Earlier this month, the Management Plan for the Maritime Washington National Heritage Area was approved by the Secretary of the Interior. This approval represents the culmination of over a decade of hard work and significant collaboration between hundreds of individuals, organizations, governments, and Tribes along our state’s saltwater shoreline. Maritime Washington’s designation in 2019 marked a landmark recognition of the significance of our state’s maritime heritage. It underscored what Washingtonians have long known and taken pride in: our saltwater shores are some of the most unique, culturally important places in the country. The approval of the Management Plan paves the path forward for us all to celebrate, protect, and share this special place.

Management Plan: charting the course ahead

The Management Plan outlines the goals, strategies, policies, and plans for the future of the Maritime Washington National Heritage Area. It is the “navigation plan” for the program—describing how the heritage area will support our communities in celebrating, maintaining, and sharing their maritime stories and resources. This plan will serve as a useful and living document to guide staff, leadership, and partners in working together to launch this new National Heritage Area.

Convener, storyteller, advocate

With its approval, the new heritage area can officially set sail. The Maritime Washington National Heritage Area will be a non-regulatory, regionwide partnership program that strengthens, shares, and connects our state’s maritime communities and resources. We know that the peoples and organizations along Washington’s saltwater shorelines can have limited opportunity to collaborate and celebrate their vibrant water-based cultures—often leaving Washington’s maritime heritage under-appreciated. That’s why Maritime Washington will partner with diverse, cross-sector organizations throughout the region to strengthen ties within the maritime community, protect our resources, and share more stories with residents and visitors alike.

Image: Shi Shi beach on the rugged Olympic Coast. Photo by William Teed.

A team effort

The Washington Trust for Historic Preservation, which facilitates Maritime Washington in partnership with the National Park Service, offers our sincere thanks to all the many individuals—too many to list here!—who contributed to this plan. We would particularly like to thank members of the Management Plan Steering Committee as well as the Tribal, Business, Interpretation, Implementation, and Marketing Working Groups, all of whom contributed significant time, effort, and expertise to the crafting of this vision. We would also like to thank our 40 fantastic Anchor Organizations for their help in engaging their communities throughout the planning process.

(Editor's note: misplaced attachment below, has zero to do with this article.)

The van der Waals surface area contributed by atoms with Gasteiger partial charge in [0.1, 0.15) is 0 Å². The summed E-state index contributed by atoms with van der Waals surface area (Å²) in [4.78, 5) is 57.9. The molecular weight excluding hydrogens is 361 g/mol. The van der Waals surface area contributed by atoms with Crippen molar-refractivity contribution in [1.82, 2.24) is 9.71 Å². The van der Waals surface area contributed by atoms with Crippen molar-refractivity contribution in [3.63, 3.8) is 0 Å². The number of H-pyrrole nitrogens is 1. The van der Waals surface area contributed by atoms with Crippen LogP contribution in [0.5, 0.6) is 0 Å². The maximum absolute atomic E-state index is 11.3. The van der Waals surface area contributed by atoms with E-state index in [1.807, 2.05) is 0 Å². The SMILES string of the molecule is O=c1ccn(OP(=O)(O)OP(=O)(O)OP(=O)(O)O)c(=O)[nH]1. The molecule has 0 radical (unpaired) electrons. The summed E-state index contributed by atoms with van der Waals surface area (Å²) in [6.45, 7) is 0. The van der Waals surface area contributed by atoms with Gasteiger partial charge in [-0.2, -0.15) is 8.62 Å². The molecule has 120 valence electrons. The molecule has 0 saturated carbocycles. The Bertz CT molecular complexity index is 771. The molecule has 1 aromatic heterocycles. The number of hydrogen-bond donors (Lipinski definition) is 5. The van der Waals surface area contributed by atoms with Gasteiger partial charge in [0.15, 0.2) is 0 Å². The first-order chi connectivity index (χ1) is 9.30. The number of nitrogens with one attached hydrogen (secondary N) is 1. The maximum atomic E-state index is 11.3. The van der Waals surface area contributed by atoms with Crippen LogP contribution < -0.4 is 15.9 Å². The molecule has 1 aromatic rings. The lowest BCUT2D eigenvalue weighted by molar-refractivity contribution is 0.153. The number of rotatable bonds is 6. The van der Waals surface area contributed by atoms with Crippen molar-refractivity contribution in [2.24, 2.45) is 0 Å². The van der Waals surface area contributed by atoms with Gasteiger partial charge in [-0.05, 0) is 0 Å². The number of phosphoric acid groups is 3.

Most importantly, we would like to thank the hundreds of individuals who contributed their time, energy, and expertise to the creation of this plan through meetings, written comments, focus groups, virtual reviews, and surveys. This has truly been an “all hands on deck” scenario, and we’re exceptionally grateful to Washington State’s incredible maritime community.

What’s next

So, what do you have to look forward to with the launch of Maritime Washington? Over the next year, you’ll see the official launch of Maritime Washington programs, a formal partner network, and new platforms for storytelling.

For the many communities, organizations, and Tribes working in the maritime heritage sector, this means more ways to connect: with your peers doing similar work, with funding opportunities and technical assistance, with new regional and national audiences, and with allies to help advocate for your mission.

For all those who live, work, and play along our saltwater shores, we’ll be here to help you get to know this region even better by sharing the best places to experience our rich maritime heritage and introducing you to new stories and voices from our saltwater shores. If you’re ready to dip your toe into the world of Maritime Washington, follow us on Facebook or Instagram to start learning and experiencing more.  

A young girl sits in a canoe holding a paddle
Image: Swinomish paddler Alexis Bob pulls canoe at Stommish Festival on the Lummi Reservation in 2009. Photo by Kristy Williams, courtesy of the Swinomish Tribal Archives.

Featured image at top: Lime Kiln Point State Park on San Juan Island. Photo by Jason Hummel Photography, courtesy of State of Washington Tourism.